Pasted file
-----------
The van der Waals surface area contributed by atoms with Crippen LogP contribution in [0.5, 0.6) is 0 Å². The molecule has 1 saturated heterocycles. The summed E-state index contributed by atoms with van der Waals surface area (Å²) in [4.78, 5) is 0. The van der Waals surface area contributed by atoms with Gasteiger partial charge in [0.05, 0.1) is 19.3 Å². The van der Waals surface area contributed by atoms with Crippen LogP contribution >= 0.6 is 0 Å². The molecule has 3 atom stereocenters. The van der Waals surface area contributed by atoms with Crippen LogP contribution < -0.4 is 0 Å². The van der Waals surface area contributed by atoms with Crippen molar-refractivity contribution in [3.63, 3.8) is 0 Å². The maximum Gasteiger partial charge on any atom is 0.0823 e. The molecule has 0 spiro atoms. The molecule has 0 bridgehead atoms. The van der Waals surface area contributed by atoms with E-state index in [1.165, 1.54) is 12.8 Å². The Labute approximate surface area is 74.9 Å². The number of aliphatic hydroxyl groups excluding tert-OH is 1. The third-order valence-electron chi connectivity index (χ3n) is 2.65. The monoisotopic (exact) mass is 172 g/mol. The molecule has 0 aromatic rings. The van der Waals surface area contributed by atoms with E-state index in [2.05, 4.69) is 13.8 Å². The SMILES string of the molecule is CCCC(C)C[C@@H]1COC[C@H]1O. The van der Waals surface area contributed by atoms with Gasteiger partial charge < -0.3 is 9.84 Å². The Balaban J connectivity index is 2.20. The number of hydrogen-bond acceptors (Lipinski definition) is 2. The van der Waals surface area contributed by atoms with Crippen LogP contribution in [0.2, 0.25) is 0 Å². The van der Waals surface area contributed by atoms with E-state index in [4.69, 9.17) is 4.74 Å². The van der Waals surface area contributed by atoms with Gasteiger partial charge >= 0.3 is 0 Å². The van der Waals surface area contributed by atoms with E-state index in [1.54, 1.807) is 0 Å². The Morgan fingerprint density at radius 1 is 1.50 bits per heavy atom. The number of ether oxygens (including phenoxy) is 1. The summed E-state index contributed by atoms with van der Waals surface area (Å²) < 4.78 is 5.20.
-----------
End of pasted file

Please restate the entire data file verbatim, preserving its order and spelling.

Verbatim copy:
The van der Waals surface area contributed by atoms with Crippen LogP contribution in [0.5, 0.6) is 0 Å². The molecule has 1 saturated heterocycles. The summed E-state index contributed by atoms with van der Waals surface area (Å²) in [4.78, 5) is 0. The van der Waals surface area contributed by atoms with Gasteiger partial charge in [0.05, 0.1) is 19.3 Å². The van der Waals surface area contributed by atoms with Crippen LogP contribution >= 0.6 is 0 Å². The molecule has 3 atom stereocenters. The van der Waals surface area contributed by atoms with Crippen LogP contribution < -0.4 is 0 Å². The van der Waals surface area contributed by atoms with Crippen molar-refractivity contribution in [3.63, 3.8) is 0 Å². The maximum Gasteiger partial charge on any atom is 0.0823 e. The molecule has 0 spiro atoms. The molecule has 0 bridgehead atoms. The van der Waals surface area contributed by atoms with E-state index in [1.165, 1.54) is 12.8 Å². The Labute approximate surface area is 74.9 Å². The number of aliphatic hydroxyl groups excluding tert-OH is 1. The third-order valence-electron chi connectivity index (χ3n) is 2.65. The monoisotopic (exact) mass is 172 g/mol. The molecule has 0 aromatic rings. The van der Waals surface area contributed by atoms with E-state index in [2.05, 4.69) is 13.8 Å². The SMILES string of the molecule is CCCC(C)C[C@@H]1COC[C@H]1O. The van der Waals surface area contributed by atoms with Gasteiger partial charge < -0.3 is 9.84 Å². The Balaban J connectivity index is 2.20. The number of hydrogen-bond acceptors (Lipinski definition) is 2. The van der Waals surface area contributed by atoms with Crippen LogP contribution in [0.2, 0.25) is 0 Å². The van der Waals surface area contributed by atoms with E-state index in [4.69, 9.17) is 4.74 Å². The van der Waals surface area contributed by atoms with Gasteiger partial charge >= 0.3 is 0 Å². The van der Waals surface area contributed by atoms with E-state index in [1.54, 1.807) is 0 Å². The Morgan fingerprint density at radius 1 is 1.50 bits per heavy atom. The number of ether oxygens (including phenoxy) is 1. The summed E-state index contributed by atoms with van der Waals surface area (Å²) < 4.78 is 5.20.